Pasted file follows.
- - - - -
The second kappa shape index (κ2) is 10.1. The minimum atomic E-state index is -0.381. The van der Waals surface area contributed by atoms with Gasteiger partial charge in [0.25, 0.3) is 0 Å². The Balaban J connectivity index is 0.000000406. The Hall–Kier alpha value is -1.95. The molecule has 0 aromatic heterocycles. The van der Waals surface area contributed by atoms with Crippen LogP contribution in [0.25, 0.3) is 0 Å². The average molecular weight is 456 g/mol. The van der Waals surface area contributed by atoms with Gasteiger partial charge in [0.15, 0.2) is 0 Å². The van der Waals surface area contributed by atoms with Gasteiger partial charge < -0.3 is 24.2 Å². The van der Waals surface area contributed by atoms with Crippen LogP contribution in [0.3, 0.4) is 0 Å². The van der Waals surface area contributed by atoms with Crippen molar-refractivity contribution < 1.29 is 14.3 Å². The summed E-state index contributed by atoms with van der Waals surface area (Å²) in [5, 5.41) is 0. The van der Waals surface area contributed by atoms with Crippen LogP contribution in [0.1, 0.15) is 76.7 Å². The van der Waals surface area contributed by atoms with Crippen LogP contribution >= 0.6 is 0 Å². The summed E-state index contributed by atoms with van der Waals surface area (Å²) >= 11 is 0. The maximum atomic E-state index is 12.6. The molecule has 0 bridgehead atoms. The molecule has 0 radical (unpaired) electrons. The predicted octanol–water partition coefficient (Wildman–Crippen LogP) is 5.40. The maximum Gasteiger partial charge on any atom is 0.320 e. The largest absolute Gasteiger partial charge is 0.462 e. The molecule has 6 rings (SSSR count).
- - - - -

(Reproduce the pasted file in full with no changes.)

The second kappa shape index (κ2) is 10.1. The minimum atomic E-state index is -0.381. The van der Waals surface area contributed by atoms with Gasteiger partial charge in [0.25, 0.3) is 0 Å². The Balaban J connectivity index is 0.000000406. The Hall–Kier alpha value is -1.95. The molecule has 0 aromatic heterocycles. The van der Waals surface area contributed by atoms with Crippen LogP contribution in [0.25, 0.3) is 0 Å². The average molecular weight is 456 g/mol. The van der Waals surface area contributed by atoms with Gasteiger partial charge in [0.15, 0.2) is 0 Å². The van der Waals surface area contributed by atoms with Gasteiger partial charge < -0.3 is 24.2 Å². The van der Waals surface area contributed by atoms with Crippen LogP contribution in [0.3, 0.4) is 0 Å². The van der Waals surface area contributed by atoms with Crippen molar-refractivity contribution < 1.29 is 14.3 Å². The summed E-state index contributed by atoms with van der Waals surface area (Å²) in [5, 5.41) is 0. The van der Waals surface area contributed by atoms with Crippen LogP contribution in [0.1, 0.15) is 76.7 Å². The van der Waals surface area contributed by atoms with Crippen LogP contribution >= 0.6 is 0 Å². The summed E-state index contributed by atoms with van der Waals surface area (Å²) >= 11 is 0. The maximum atomic E-state index is 12.6. The molecule has 0 bridgehead atoms. The molecule has 0 radical (unpaired) electrons. The predicted octanol–water partition coefficient (Wildman–Crippen LogP) is 5.40. The maximum Gasteiger partial charge on any atom is 0.320 e. The largest absolute Gasteiger partial charge is 0.462 e. The molecule has 6 rings (SSSR count).